8:55 A.M.

My co-star arrives wearing an identical white robe and flip-flops (what she’s wearing underneath is a mystery). I’m glad to see her even though we don’t normally have much to talk about. Our chemistry sucks. She’s a terrific actress, but working on scenes together has been trying — I’ll make a joke and she won’t laugh, she tells me something “hilarious” and it isn’t. Earlier in the season we’d been scripted a kiss; that alone took at least fifteen takes. Today could kill us.


We run lines together. She knows all of hers. I stammer and stumble my way through mine. I’m a slow study and always have been. In an eighth grade production of Deadwood Dick I tucked a copy of the script in my bootleg in case I drew a blank on stage.


I finally give up and cheat, reading my lines straight from the script. My co-star seems perturbed, like she’s afraid I might be learning disabled or have A.D.D. I bury my face in my lines and go over the whole scene again by myself.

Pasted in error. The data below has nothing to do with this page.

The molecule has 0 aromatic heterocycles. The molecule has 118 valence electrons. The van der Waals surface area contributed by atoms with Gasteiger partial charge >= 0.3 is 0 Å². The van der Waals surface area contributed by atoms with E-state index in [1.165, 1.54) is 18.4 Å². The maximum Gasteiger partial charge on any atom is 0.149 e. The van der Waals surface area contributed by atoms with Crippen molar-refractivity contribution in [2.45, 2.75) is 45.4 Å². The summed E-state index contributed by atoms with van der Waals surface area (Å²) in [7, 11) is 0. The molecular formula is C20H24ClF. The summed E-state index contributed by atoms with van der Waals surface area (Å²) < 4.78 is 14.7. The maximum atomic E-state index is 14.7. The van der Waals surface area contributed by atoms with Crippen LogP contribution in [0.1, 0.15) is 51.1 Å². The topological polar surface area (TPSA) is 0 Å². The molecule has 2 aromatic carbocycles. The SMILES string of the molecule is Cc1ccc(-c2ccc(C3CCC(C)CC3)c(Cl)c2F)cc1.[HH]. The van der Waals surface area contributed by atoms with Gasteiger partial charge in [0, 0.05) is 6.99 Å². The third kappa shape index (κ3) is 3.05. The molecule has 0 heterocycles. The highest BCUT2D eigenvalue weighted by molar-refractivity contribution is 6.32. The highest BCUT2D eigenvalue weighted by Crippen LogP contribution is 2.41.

10:40 A.M.

After botching the dialogue for the third time in a row, the director calls “cut” and the production comes to a halt. I’ve ruined another take.


The scene calls for me and my co-star to snuggle naked in the afterglow of our first fling. In the series I’ve been pursuing her for months, but she’s rebuffed my every advance because I’m a young, geeky, Internet guy and she’s a confident lawyer. The scene opens with me saying, “God, that sex was, like, so great.”


But I keep dropping my lines because I can’t stop staring at my co-worker’s breasts — each nipple is covered with a small Band-Aid. Obviously she’s made some amendments to her nudity rider: she won’t show her boobs. But you can’t show a woman in Band-Aids either. It’s an attempt at modesty, failing miserably, but I guess she’s sticking to it. Or vice versa.